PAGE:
Insidious: The Last Key is the fourth chapter in the franchise and the second prequel before the events of the first film. After Insidious: Chapter 3 (the first prequel), we were left wondering where Leigh Whannell was going to take Elise (Lin Shaye), Specs (Leigh Whannell), and Tucker (Angus Sampson) as they were last seen walking off together to form their little ghost hunting group; it was never made clear how close we were to the events of the first film.
Now normally I would say that prequels can be a bad idea. Most of the time no one really wants to know the backstory of our heroes or villains because it takes away the mystery of these characters and over explains events that were better spoken and not shown.
Not only do prequels tend to explain backstory of characters and villains we don’t really want, but prequels have a bad habit of creating plot holes in the timeline that does not match up with the events of the first film, leaving the audience scratching their heads trying to figure it out like a jigsaw puzzle and how it all fits together.
Insidious: The Last Key does not fall into this trap. Writer Leigh Whannell gives us a well thought-out prequel and an equally impressive haunted house film that works as a great mystery too.
The first three Insidious films follow a similar pattern: a family is in trouble, a house is haunted by spirits and demons, and Elise (or another paranormal investigator) is called in to solve the haunting. This time Whannell flips everything on its head, and instead of Elise investigating someone else’s haunting, she’s really investigating her own and its connection to her past.
With this change in the formula, it allows Whannell to dive further (no pun intended) into Elise’s backstory, while at the same time giving the character such depth and emotional weight that one can’t help but empathize at her tragic upbringing at the hands of an abusive father (Josh Stewart) who doesn’t want young Elise to develop her ‘gift’ because he is afraid of it – or so the film would have you believe.
This was a prequel done right. Not only did it tell a new story, it shed light into a characters past that we did not know about, while at the same time, expanding the Insidious universe.
Director Adam Robitel takes over as director on this film from Whannell (who helmed Insidious Part 3) and James Wan (who helmed Insidious 1 & 2). If you do not know Adam Robitel’s work, I highly suggest seeking out The Taking of Debra Logan. Robitel does a wonderful job of creating tight, atmospheric tension without relying on jump scares to shock the audience. Instead, he allows the tension of the story to build, the mystery to unfold, slowly drawing us in to this world. The few jump scares that are in the movie (and there are not a lot) are very well timed and effective, aided by the build up to them.
What makes Insidious: The Last Key stand out from the rest of the sequels is the mystery element of the film, and a pretty clever twist that one will not see coming. Yet with the added mystery to the movie it may turn some viewers off because it does not put the focus onto the ghosts and demons right away, or even on The Further. To say the movie drags as the mystery unfolds would be unfair; to say it slows down as things are discovered would be a better assessment to the film. That is what makes Insidious: The Last Key a lot of fun to watch. You find yourself so absorbed in the mystery, that you forget, at times, that you are watching a haunted house movie, so when the scares do happen they are jolting.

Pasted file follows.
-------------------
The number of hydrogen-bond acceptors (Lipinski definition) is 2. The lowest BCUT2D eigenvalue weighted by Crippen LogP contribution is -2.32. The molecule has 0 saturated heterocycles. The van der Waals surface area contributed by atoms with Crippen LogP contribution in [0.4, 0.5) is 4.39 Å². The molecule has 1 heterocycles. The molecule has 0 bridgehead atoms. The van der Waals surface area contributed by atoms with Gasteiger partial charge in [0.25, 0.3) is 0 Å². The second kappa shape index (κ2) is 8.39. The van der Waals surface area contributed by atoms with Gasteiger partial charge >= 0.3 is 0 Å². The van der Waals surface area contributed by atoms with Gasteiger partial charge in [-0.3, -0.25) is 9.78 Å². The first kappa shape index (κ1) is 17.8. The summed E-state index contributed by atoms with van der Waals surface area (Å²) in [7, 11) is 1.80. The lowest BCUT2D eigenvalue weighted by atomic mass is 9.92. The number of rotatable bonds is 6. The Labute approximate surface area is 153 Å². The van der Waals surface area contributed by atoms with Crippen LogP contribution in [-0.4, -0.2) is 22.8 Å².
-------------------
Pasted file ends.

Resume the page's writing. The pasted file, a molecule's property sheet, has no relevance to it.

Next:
All good ghost stories are not about the haunting itself. The story is always more interesting when you know the lore around the ghost story, the mystery of what happened to that person that caused them to haunt a building, an abandon asylum or hospital, or a battlefield like Gettysburg. Sometimes the human story is more frightening or emotional than their ghost story, and this is what Insidious: The Last Key does perfectly by adding in the mystery surrounding Elise’s past.
Lin Shaye as Elise is fantastic and her portrayal of the character as a broken woman, is as emotional as it is sympathetic. Shaye brings so much depth to the character with just her eyes, so much heart with her warm voice that it is not hard to feel both safe and empathetic for that character. Elise has had a lot of real-life demons: she lost the love of her life, she struggles with a “gift” she does not want, and grew up with an abusive father. But at the same time she is not a woe-is-me character. Elise faces her inner demons and meets her challenges head on, even when they terrify her. Shays’ character, in this day and age where women are playing stronger resilient female roles, should be examined as one of the strong architype women characters. Not all strong female characters have to lift buildings or blow stuff up. Some are strong in other ways and that’s what makes Elise (and Shaye) feel so human and relatable.
Specs and Tucker (Leigh Whannell and Angus Sampson) provide the comic relief, just as they have in the previous films. Their presence in the films is welcoming and their friendly banter and comradery really shines, giving all the films some levity. Their jokes have always been well timed and on point – again showing strength to Whannell as not only a good horror/mystery writer, but a good comedian writer as well.
If there is one thing to dislike about the film it was that a key plot point was not addressed fully and could have been handled better in the end. Needless to stay even with this very small gripe, Insidious: The Last Key is a welcome addition to the franchise. And if you are a fan of the series, go and check this one out in a dark theater with some popcorn and friends – you’ll have a blast!
9 out of 10 Stars.
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